PGC Digital: The rise of phones as controllers

Snap Finger Click's Joanna Haslam hosted the session

PGC Digital: The rise of phones as controllers

Smartphone devices being used as controllers across social gaming is continuously on the rise, proving no barrier to multiplayer and easy access for a casual audience.

That was the message delivered by Snap Finger Click design director Joanna Haslam during her session on 'Hold the Phone: Smart Devices as Controllers in Social Gaming' at PGC Digital #6.

Haslam outlined further advantages that the phones bring over game controllers, including creating a consistent experience across platforms and being able to stop players from getting distracted, with the root cause commonly attributed to the devices.

For developers, though, minimising the drain on battery life, handling breaks in gameplay for messages and call, as well as being aware of complex controls (such as multi-button presses) were cited as drawbacks if not planned for properly.

Just Dance and The Jackbox Party Pack series were noted as early innovators that still use the phones to great success today.

"New genre"

"There's a new audience out there," said Haslam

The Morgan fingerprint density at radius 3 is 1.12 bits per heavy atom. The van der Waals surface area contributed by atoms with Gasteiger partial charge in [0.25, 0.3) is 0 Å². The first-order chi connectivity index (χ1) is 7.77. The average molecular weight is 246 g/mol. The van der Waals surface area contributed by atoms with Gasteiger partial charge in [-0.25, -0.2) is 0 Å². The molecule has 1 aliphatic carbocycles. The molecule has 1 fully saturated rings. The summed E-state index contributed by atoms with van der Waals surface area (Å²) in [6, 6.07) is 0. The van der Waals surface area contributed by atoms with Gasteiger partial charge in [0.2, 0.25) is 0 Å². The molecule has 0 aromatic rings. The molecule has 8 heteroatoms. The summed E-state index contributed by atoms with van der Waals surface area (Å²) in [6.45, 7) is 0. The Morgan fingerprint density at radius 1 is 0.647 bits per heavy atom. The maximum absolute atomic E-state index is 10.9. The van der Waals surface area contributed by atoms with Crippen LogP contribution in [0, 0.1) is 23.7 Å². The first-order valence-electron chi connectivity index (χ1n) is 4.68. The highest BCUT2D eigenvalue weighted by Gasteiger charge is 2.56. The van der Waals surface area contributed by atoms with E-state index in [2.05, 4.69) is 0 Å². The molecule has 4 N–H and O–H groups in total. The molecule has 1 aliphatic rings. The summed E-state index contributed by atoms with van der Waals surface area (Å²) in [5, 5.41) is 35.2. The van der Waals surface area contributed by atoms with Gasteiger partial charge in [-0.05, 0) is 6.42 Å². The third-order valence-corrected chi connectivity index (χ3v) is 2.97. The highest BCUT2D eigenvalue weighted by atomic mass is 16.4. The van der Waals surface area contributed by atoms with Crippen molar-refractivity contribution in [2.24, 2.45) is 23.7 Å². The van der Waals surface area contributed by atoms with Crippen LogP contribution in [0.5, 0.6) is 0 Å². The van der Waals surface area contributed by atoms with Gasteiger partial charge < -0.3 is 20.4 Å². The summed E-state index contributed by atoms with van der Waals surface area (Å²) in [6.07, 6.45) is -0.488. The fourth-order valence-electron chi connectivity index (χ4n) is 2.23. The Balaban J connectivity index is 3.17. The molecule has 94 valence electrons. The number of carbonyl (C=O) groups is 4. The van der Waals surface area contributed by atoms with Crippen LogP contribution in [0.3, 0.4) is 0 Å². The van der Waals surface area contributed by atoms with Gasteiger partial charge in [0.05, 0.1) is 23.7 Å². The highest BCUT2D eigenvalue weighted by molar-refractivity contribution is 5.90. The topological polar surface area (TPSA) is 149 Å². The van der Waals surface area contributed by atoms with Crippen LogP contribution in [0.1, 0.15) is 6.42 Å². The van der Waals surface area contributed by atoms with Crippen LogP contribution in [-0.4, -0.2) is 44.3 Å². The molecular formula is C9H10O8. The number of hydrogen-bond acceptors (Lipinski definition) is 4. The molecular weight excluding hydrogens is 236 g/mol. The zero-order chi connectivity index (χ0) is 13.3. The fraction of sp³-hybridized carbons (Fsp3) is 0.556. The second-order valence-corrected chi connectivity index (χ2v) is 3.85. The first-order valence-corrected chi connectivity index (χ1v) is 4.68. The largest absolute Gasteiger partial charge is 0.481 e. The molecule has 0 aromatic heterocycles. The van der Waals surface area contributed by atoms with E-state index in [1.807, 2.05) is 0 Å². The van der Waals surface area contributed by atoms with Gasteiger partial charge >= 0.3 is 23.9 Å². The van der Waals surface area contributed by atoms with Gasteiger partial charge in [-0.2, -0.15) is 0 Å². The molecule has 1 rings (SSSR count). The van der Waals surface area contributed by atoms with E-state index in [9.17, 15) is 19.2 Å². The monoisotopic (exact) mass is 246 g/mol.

"It's becoming more common in pubs and other venues to use smartphones to do pub quizzes and things like that. This could be an interesting new space that we can start developing for, where people could get their phones out at the venue and join an event in a gaming context."

"There's a rise of a new genre in gaming," she added.

Looking to the future, Haslam believes that game controllers are getting more features but accepts they're getting more expensive, whereas smart devices are getting more versatile and powerful.

The pandemic has also raised the demand for social gaming that can be played remotely. This is something that the design director believes will long continue, now that casual audiences have been introduced to the idea of taking your phone out at venues or pubs and joining an event.

Haslam previously appeared at PGC Digital #4, speaking on why Twitch's 3.2 million monthly streamers offer "endless free user testing".

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Deputy Editor

Matthew Forde is the deputy editor at and also a member of the Pocket Gamer Podcast. You can find him on Twitter @MattForde64 talking about stats, data and everything pop culture related - particularly superheroes.